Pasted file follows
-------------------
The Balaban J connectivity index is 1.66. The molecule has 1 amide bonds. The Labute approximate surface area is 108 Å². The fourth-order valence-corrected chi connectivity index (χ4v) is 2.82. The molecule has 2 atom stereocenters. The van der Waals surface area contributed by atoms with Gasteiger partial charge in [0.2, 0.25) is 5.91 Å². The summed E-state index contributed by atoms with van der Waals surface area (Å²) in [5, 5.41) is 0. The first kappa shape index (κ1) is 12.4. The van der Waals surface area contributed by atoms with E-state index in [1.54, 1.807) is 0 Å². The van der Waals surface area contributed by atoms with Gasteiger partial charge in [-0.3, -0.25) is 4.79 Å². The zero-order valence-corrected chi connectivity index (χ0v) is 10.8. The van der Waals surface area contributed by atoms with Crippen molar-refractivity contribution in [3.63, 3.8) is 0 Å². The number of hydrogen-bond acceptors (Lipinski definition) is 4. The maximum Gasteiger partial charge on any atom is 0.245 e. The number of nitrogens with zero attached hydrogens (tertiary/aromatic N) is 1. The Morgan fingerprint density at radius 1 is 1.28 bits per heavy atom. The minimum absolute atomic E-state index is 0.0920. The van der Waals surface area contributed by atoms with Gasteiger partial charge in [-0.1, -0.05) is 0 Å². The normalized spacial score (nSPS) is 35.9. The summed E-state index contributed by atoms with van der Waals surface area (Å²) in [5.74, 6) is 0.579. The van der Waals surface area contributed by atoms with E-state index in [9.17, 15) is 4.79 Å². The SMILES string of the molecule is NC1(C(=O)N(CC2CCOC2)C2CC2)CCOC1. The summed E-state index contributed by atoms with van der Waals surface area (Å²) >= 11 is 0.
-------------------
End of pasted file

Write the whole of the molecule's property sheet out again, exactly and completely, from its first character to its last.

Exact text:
The Balaban J connectivity index is 1.66. The molecule has 1 amide bonds. The Labute approximate surface area is 108 Å². The fourth-order valence-corrected chi connectivity index (χ4v) is 2.82. The molecule has 2 atom stereocenters. The van der Waals surface area contributed by atoms with Gasteiger partial charge in [0.2, 0.25) is 5.91 Å². The summed E-state index contributed by atoms with van der Waals surface area (Å²) in [5, 5.41) is 0. The first kappa shape index (κ1) is 12.4. The van der Waals surface area contributed by atoms with E-state index in [1.54, 1.807) is 0 Å². The van der Waals surface area contributed by atoms with Gasteiger partial charge in [-0.3, -0.25) is 4.79 Å². The zero-order valence-corrected chi connectivity index (χ0v) is 10.8. The van der Waals surface area contributed by atoms with Crippen molar-refractivity contribution in [3.63, 3.8) is 0 Å². The number of hydrogen-bond acceptors (Lipinski definition) is 4. The maximum Gasteiger partial charge on any atom is 0.245 e. The number of nitrogens with zero attached hydrogens (tertiary/aromatic N) is 1. The Morgan fingerprint density at radius 1 is 1.28 bits per heavy atom. The minimum absolute atomic E-state index is 0.0920. The van der Waals surface area contributed by atoms with Gasteiger partial charge in [-0.1, -0.05) is 0 Å². The normalized spacial score (nSPS) is 35.9. The summed E-state index contributed by atoms with van der Waals surface area (Å²) in [5.74, 6) is 0.579. The van der Waals surface area contributed by atoms with E-state index in [9.17, 15) is 4.79 Å². The SMILES string of the molecule is NC1(C(=O)N(CC2CCOC2)C2CC2)CCOC1. The summed E-state index contributed by atoms with van der Waals surface area (Å²) >= 11 is 0.